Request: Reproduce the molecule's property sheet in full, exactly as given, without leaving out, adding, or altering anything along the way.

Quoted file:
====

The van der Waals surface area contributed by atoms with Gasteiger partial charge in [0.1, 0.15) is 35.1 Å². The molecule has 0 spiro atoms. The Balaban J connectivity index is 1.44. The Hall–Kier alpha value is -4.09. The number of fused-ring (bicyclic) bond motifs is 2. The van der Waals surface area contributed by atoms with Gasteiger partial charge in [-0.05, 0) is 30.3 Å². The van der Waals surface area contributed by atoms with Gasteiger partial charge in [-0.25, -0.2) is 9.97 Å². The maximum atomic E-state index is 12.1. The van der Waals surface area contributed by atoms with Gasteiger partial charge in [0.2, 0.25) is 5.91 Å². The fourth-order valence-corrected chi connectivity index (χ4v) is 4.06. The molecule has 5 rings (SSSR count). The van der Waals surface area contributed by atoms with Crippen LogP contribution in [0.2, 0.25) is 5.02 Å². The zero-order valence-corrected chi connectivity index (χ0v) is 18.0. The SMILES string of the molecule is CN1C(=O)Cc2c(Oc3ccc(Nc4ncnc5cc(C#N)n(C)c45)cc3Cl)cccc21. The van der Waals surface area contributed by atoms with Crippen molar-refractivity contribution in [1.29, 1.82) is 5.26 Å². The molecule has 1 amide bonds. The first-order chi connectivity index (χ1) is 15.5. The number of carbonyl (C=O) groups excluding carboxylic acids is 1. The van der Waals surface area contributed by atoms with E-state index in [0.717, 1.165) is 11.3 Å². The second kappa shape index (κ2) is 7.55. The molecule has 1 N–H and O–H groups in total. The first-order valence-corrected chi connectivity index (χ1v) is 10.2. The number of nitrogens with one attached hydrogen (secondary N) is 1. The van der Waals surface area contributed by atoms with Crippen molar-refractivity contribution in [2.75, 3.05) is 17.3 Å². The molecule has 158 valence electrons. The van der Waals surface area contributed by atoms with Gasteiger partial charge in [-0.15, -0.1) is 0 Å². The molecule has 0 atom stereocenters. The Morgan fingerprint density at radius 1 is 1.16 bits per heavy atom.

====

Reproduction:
The van der Waals surface area contributed by atoms with Gasteiger partial charge in [0.1, 0.15) is 35.1 Å². The molecule has 0 spiro atoms. The Balaban J connectivity index is 1.44. The Hall–Kier alpha value is -4.09. The number of fused-ring (bicyclic) bond motifs is 2. The van der Waals surface area contributed by atoms with Gasteiger partial charge in [-0.05, 0) is 30.3 Å². The van der Waals surface area contributed by atoms with Gasteiger partial charge in [-0.25, -0.2) is 9.97 Å². The maximum atomic E-state index is 12.1. The van der Waals surface area contributed by atoms with Gasteiger partial charge in [0.2, 0.25) is 5.91 Å². The fourth-order valence-corrected chi connectivity index (χ4v) is 4.06. The molecule has 5 rings (SSSR count). The van der Waals surface area contributed by atoms with Crippen LogP contribution in [0.2, 0.25) is 5.02 Å². The zero-order valence-corrected chi connectivity index (χ0v) is 18.0. The SMILES string of the molecule is CN1C(=O)Cc2c(Oc3ccc(Nc4ncnc5cc(C#N)n(C)c45)cc3Cl)cccc21. The van der Waals surface area contributed by atoms with Crippen molar-refractivity contribution in [1.29, 1.82) is 5.26 Å². The molecule has 1 amide bonds. The first-order chi connectivity index (χ1) is 15.5. The number of carbonyl (C=O) groups excluding carboxylic acids is 1. The van der Waals surface area contributed by atoms with E-state index in [0.717, 1.165) is 11.3 Å². The second kappa shape index (κ2) is 7.55. The molecule has 1 N–H and O–H groups in total. The first-order valence-corrected chi connectivity index (χ1v) is 10.2. The number of nitrogens with one attached hydrogen (secondary N) is 1. The van der Waals surface area contributed by atoms with Crippen molar-refractivity contribution in [2.75, 3.05) is 17.3 Å². The molecule has 158 valence electrons. The van der Waals surface area contributed by atoms with Gasteiger partial charge in [-0.15, -0.1) is 0 Å². The molecule has 0 atom stereocenters. The Morgan fingerprint density at radius 1 is 1.16 bits per heavy atom.